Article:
Search and Not Find: The Problem with Prioritized Search Results
Recently, Google came under fire during the election cycle for reportedly steering users away from Hillary Clinton’s supposed criminal activity. However, this is just another instance of a widespread phenomena that is affecting and actively discriminating against minorities.
A recent piece by Safiya Umoja Noble from Bitch Magazine reported clear bias when students of color wanted to learn more about those of their culture. The students were asked to search “black girls” or “latinas” and instead of being presented with relevant articles regarding their culture and identity, they were presented with pornographic objectification of the very culture they represent.
Noble goes on to express the issue with this unfortunate reality lies in the assumption that Google is producing reliable results each time. In fact, 64% of users believe google is unbiased an accurate in the results it produces. I am even guilty of the same assumption in that I rarely look past the first page of results. It is unfortunate that so many of us hold this assumption because it only serves to perpetuate the systematic racism and sexism that is so apparent in our world today.
The average Google user most likely defines a “balanced” or “unbiased” search as presenting multiple different sources. For example if one was interested in search results concerning the election, a satisfactory result would be presentation of the same story from multiple news outlets. Yet the problem with this, as addressed by Noble in her article, is the corporitization of the news media. This makes it harder to truly find alternative sources of information, and all of the information prioritized on Google is from the major news sources. This same logic applies to all other searches, especially those like “black girls” and “latinas” being characterized by pornography sites.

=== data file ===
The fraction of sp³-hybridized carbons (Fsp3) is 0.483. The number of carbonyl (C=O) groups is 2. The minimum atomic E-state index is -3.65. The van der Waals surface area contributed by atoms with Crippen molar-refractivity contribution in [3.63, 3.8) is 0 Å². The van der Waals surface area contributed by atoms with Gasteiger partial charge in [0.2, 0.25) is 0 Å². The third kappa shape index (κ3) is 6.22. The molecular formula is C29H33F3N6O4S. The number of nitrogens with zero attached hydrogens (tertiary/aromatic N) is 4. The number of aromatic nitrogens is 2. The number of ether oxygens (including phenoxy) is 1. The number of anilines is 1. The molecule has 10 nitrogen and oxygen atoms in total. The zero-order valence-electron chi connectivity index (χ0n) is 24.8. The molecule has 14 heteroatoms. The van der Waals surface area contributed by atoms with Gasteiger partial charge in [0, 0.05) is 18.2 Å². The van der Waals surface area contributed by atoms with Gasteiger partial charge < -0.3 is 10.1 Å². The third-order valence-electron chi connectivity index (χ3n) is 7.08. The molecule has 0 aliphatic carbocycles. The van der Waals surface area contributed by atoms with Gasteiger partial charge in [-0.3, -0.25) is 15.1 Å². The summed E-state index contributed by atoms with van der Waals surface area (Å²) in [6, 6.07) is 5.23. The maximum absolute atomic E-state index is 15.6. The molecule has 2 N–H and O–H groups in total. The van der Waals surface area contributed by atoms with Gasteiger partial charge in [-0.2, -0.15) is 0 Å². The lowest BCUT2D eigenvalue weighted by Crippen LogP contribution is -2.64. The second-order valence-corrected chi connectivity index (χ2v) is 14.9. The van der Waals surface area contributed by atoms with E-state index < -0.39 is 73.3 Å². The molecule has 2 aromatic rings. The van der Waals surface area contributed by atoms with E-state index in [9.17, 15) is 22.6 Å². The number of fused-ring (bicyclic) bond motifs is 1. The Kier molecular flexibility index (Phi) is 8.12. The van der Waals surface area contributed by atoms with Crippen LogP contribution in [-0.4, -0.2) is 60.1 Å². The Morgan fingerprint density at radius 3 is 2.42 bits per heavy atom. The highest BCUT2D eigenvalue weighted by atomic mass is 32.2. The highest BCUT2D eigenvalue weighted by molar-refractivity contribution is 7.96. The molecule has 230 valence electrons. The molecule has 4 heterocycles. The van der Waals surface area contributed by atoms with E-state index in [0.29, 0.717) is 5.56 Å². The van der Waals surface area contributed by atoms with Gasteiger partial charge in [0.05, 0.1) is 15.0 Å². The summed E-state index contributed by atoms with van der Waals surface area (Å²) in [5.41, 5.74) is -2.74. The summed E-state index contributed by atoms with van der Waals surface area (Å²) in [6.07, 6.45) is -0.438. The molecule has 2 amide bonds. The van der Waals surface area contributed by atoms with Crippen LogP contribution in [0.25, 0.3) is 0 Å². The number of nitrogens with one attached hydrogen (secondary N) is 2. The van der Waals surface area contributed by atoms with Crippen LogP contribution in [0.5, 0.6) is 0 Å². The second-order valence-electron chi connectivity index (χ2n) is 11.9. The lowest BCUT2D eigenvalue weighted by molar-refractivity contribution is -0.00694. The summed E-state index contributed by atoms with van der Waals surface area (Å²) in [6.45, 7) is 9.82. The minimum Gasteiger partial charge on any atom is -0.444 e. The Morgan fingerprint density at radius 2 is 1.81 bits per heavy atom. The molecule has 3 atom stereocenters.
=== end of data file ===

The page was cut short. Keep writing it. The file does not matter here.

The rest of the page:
When individuals hoping to understand more about their identity are flooded with pornographic and degrading representations of their culture, it plays an establishing role in determining identity. It also serves as a mold for the basis of oppression and keeping marginalized groups in less desirable positions. The results that these young girls get at such a formative time in their development serves as a significant hindrance in figuring out their own identity.
Google has recognized this problem, but unfortunately their response has been insufficient for most. In a case of anti-Semitic results being prioritized when words concerning Jewish people were entered into Google, the complex computer algorithm was blamed for producing the results. In the case of Hillary Clinton criminal activity searches, Google has defended the algorithm in that it purposely does not include offensive search terms to avoid the exact problem it is perpetuating. The issue in all of these cases boils down to who has control over the access to the information. At the end of the day, Google has a responsibility to “do no evil” and in order to do that, they must break down the barriers of systemic racism that is perpetuated by the media and by their own search results.
Active change can aid in giving marginalized groups a greater position than just pornography, and that is a very important if we want to make acutal progress as a society.